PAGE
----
Can you tell us a bit about Changing Tides Foundation?
Being a surfer, we’re on the front lines of seeing our environmental destruction as a planet. An amazing group of friends I met through our common love of surfing all had this common desire to give back in a way that more than volunteering at a beach cleanup or doing something at another organization. We realized there was an open field for inspiring women to gather together and find sisterhood, we can lessen our footprint and be environmentally conscious with every choice we make.
So how does Changing Tides operate?
Well, we have different campaigns. We’re running one right now called the Plant-Based March Challenge and we have seven-hundred and fifty people signed up. While veganism isn’t for everyone, cutting back our animal product consumption will undoubtedly affect the planet.
We run women’s workshops. We have a program called the Women Outreach Mentorship Program. This program empowers women with ocean skills and allows the women in the community to come together and feel confident in themselves and the fact that they’re not alone in trying to live a sustainable life.
How does Electric Wave relate to your goals of sisterhood and sustainability?
Electric Wave is really the celebration of beauty, art, creativity and the essence of being a woman. There is an innate femininity of women and water. I for one, have never seen surfing in sync, so the surprise of having more than one person on a wave in the reveal is really powerful. I’ve learned that no great thing can be achieved alone. It is only through collaboration, communication and togetherness that we’re going to not only solve the challenges we’re facing but to enjoy living in the moment.
How did the actual choreography go on the night of the evening?
Daniel Askill suggested to Steph First that he wanted to see us moving in unison. Steph took the helm and suggested that we all do one simple maneuver where we stayed really low all at the same time then stood up really tall in–not quite a soul arch–an iconic and relaxed position. Foregoing technically based moves for simplicity based ones made it really smooth for us to nail.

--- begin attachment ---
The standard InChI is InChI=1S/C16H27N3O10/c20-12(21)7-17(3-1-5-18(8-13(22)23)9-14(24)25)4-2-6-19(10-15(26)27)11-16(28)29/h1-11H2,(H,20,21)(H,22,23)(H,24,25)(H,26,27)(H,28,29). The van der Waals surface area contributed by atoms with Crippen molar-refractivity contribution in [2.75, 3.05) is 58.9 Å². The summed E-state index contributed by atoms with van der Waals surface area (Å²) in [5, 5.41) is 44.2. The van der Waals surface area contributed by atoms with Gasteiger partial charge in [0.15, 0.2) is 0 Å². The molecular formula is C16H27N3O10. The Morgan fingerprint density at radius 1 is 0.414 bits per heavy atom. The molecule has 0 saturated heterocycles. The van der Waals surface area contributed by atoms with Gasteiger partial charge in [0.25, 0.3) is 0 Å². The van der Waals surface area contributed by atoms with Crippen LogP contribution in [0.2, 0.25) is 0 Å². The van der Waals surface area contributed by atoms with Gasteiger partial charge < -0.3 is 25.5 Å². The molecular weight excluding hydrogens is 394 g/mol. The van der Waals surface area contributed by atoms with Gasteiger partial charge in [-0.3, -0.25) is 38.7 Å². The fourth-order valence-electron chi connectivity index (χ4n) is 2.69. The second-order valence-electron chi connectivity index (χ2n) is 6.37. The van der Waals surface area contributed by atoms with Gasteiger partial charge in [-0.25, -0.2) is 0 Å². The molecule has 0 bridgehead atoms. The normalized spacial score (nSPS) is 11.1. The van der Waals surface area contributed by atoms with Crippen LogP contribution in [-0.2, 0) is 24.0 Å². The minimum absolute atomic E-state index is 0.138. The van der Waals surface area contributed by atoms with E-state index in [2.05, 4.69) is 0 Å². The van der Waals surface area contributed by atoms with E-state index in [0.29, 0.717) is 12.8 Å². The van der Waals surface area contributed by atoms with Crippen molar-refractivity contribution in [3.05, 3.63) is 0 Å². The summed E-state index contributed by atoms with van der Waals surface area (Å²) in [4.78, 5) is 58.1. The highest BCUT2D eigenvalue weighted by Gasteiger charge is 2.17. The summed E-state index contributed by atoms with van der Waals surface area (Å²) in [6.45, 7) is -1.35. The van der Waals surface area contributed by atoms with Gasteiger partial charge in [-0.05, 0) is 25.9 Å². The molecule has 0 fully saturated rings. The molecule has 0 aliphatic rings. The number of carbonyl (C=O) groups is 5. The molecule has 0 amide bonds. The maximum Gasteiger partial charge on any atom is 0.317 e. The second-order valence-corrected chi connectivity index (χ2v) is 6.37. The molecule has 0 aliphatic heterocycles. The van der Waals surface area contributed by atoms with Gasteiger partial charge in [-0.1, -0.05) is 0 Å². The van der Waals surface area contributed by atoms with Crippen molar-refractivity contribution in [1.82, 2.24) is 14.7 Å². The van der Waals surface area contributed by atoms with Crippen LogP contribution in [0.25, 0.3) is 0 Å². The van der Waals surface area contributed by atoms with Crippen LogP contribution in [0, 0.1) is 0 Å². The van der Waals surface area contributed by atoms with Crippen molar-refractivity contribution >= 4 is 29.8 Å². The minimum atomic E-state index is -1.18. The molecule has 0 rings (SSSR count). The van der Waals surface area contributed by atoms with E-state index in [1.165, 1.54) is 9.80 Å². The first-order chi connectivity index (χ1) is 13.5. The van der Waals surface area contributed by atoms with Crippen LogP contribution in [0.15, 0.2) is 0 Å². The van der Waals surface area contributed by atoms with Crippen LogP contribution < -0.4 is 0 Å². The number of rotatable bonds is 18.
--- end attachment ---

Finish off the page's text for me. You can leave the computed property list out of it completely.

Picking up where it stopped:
You’d never been to The Surf Ranch before…what was that like going for the first time?
It was wild going to The Surf Ranch for the first time, especially under those circumstances. It’s obviously different from the ocean, but I was just in awe at the engineering capabilities of humans required to bring this perfect wave to real life. So there was this constant awe of looking at the best waterpark in the world…but it was also, by far, the most amazing, profound production I’ve ever been on. Seeing such amazing professionals in every department work together and collaborate and communicate…there was a sense of joy in everyone’s heart that couldn’t be wiped away. All of us were pinching ourselves.
What do you hope this film can achieve?
I think Electric Wave will communicate togetherness and celebrate the fact that not all waves have to be ridden alone. That some of the best waves can be ridden together. The more we explore this togetherness in all realms of life and the more we emulate nature, the better off we’re going to be. That’s really what the wave pool is doing: taking these elements of nature and recreating them in a human way.
I really think that’s how we’re going to solve the issues of today and tomorrow. We have to ask ourselves: what can we draw from nature to empower ourselves and utilize the incredible design of the universe?
Amazing. Thanks, Leah.